MOSCOW (AP) — An unmanned Russian cargo spacecraft (similar to the one pictured here) has redocked with the International Space Station after an aborted attempt five days earlier. The Progress cargo ship had separated from the station a week ago to perform engineering tests and try out a new docking system and had been due to reconnect with the station on Tuesday. But problems developed with the avionics in the docking system. The second attempt early Sunday was successful. Video streamed from Russian mission control reported no problems.

NEW ORLEANS (AP) — A Louisiana researcher says the "dead zone" that develops every spring and summer in the Gulf of Mexico is smaller than usual this year. Nancy Rabalais (RAB uh LAY) of the Louisiana Universities Marine Consortium says the area of low-oxygen in gulf waters covers 2,889 square miles. In a news release, Rabalais says that is the fourth smallest dead zone measured since mapping of the zones began in 1985. The dead zone forms because fertilizer and other nutrients run into the Mississippi River, which empties into the gulf.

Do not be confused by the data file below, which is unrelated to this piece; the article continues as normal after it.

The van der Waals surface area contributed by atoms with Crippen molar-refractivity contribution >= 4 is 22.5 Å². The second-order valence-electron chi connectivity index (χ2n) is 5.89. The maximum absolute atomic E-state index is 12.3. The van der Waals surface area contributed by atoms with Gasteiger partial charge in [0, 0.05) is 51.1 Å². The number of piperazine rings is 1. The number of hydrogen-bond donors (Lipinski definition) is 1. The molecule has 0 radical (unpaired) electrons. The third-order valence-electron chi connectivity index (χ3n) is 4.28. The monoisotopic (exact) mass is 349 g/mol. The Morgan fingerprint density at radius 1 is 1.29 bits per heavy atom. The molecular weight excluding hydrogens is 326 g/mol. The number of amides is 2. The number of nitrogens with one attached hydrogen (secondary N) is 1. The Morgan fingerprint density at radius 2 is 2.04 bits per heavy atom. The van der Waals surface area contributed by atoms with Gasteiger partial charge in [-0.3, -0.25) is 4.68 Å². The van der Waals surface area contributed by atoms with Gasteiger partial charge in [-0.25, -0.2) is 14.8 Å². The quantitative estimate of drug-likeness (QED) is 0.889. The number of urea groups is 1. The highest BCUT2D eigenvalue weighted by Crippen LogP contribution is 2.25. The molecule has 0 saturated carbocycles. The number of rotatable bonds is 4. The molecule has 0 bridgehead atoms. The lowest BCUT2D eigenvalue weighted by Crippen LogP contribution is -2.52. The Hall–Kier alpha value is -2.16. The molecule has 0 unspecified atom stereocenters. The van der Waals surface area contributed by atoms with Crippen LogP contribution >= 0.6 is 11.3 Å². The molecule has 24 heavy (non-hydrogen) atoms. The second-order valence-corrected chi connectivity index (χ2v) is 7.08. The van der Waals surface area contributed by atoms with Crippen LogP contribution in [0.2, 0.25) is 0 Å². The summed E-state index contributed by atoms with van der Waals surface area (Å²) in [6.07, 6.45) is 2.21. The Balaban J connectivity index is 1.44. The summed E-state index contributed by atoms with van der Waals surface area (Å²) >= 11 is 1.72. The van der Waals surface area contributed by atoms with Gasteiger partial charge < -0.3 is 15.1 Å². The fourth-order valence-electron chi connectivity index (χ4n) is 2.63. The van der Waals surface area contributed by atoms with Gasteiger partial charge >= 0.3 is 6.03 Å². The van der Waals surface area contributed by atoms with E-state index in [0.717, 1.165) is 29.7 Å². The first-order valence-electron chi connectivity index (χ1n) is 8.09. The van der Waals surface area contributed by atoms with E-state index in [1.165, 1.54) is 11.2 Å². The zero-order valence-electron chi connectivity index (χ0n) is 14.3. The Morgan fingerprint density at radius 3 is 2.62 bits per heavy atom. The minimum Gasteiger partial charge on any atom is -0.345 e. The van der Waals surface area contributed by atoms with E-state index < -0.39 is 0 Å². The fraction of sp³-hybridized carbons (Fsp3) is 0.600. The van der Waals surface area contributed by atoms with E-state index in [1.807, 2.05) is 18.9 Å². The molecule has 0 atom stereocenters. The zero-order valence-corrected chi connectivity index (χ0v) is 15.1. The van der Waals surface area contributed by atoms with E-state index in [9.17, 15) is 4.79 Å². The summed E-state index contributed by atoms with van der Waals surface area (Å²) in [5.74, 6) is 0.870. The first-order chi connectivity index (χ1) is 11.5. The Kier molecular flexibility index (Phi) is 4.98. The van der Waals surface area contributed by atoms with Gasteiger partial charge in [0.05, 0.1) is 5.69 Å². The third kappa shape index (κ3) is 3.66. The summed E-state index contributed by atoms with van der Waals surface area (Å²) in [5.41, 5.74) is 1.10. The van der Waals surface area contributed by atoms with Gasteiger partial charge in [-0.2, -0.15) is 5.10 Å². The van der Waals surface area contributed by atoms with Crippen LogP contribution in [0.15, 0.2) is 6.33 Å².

Where Did All The Watermelon Seeds Go?

Jul 26, 2012

Many people think of the seedless watermelons popping up at grocery stores and markets everywhere in the last few years as a marvel of modern scientific technology. In fact, more than 60 percent of watermelon shoppers seek this smoother pink flesh, and the numbers are increasing every year, according to a recent survey done for the National Watermelon Promotion Board.

'Calling My Children' And The Faces Of AIDS

Jul 26, 2012

Photographer David Binder began documenting stories about AIDS in the late 1980s and became well known for humanizing the epidemic for various publications, including Life magazine and The Philadelphia Inquirer.